1. They reward results and expertise, not position.Accenture rewards its consultants based on a 7-level capability model, which people are expected to focus on over many years of their career. People are evaluated based on the "internal demand" for their skills, not just their manager's assessment of performance.Intel regularly rewards and moves top engineering talent around the company to promote and build their expertise.2. They break down functional silos and facilitate work across business functions.One of Pfizer’s greatest organizational breakthroughs was the company’s focus on “science teams” which collaborate and share information on various body systems, organs, and molecules – across different product teams.IBM regularly creates global action-teams which take people from functional groups and brings them together to work on large client projects.3. They reward continuous learning and “learning agility.”The Federal Reserve and even the IRS now reward people for contributing knowledge to others becoming better teachers and learners. Some academics call this a push for "serial incompetence," meaning people are regularly moved into new roles to expand their breadth of experience.4. They hire for values, innate skills, and fit, not for experience.The famous Google hiring tests focus on intellectual ability and fit, not on experience.Swarovski, one of the world’s leading retailers, looks for integrity and sense of value in its candidates, not retail experience. Even the giant American Express has changed its hiring standards to look for “hospitality personalities” not customer service experience.5. They encourage and promote horizontal mobility.United Health Group posts all major job opportunities internally and has built a whole team dedicated to “facilitated talent mobility.” This team helps people find new jobs internally, develop their own internal careers, and saves the company millions in external hiring.
Q1: Edutainment, Virtual ClassroomQ2: On-demand mentoring, Mobile learningQ3: On-demand microfeedback, group mentoringQ4: Knowledge transfer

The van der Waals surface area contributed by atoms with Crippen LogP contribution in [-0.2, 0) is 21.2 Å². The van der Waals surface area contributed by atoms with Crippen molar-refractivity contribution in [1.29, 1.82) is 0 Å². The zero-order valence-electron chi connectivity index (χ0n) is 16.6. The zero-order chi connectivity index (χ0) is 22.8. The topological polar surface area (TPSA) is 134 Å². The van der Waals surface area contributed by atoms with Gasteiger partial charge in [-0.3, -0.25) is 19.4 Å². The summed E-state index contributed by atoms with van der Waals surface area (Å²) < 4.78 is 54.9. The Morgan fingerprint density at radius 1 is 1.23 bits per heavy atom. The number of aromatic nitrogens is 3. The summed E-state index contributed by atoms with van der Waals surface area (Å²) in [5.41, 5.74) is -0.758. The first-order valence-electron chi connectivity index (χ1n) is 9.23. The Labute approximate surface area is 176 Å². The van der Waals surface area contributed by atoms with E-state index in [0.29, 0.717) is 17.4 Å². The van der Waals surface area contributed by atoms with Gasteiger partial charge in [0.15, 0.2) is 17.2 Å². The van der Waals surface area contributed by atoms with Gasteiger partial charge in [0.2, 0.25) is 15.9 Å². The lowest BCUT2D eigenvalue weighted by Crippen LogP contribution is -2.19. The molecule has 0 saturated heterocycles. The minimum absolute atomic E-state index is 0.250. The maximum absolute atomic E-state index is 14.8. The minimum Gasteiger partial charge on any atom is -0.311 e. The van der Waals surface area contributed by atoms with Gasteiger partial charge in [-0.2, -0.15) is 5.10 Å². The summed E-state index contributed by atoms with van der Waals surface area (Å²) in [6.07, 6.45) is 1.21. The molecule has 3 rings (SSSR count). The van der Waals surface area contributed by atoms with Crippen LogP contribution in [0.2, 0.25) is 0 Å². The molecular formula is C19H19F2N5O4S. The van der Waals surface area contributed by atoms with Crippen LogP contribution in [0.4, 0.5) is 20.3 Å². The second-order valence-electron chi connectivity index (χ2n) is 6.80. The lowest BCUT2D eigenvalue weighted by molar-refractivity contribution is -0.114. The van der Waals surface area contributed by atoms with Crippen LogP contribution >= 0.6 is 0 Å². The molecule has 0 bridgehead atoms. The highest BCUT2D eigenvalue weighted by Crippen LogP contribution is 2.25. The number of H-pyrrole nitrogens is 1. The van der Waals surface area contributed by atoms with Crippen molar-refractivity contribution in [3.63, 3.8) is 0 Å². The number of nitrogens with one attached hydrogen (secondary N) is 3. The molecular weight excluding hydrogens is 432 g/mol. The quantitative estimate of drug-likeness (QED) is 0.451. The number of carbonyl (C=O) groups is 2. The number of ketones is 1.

1. Leadership &Learning - reloadedmanagement meetingsMunich, 18th July 2012Tim A. Ackermann
3. Mindsets & Leadership The meaning of “work” Communication The meaning of and forming “feedback” relationships Job assignments Synching up Finding information and learning Erickson, 2012
4. Mindsets & Communication 50s 60s 70s 80s 90s 00s 10sContent detail, prose-style If and when I need it, I’ll find it onlineContext Relevance to my security Relevance to now, today and my roleAttitude Authority and hierarchy MeritocracySpeed Time frame 5 min agoFrequency digestible constant Source: Deloitte Consulting, IABC
5. Techology, Mindsets & JobsTraditional: “job” A function A set of tasks and specialties “Own” a function “Contribute” in teams Responsibility Projects and jobs to do Career Path Career Progression Upward mobility Increase specialization & experience By level, title, size of office,… - by By results delivered, demand of skills Tomorrow: “role” your boss – by peers Direct and manage Build teams, empower, inspire, coach Widen skills and build power Deepen skills, drive results Job & competency models, org Capability models, knowledge charts, top down sharing, shared values and missionSource: Josh Bersin, blog
6. Technology, Mindsets &Learning • Competency • Contextual based • Organization • Organization created created Formal Experimental learning Learning Peer-to-peer Mentoring learning • Competency • Contextual based • User generated • User generatedSource: Meister&Willyerd, Workplace 2020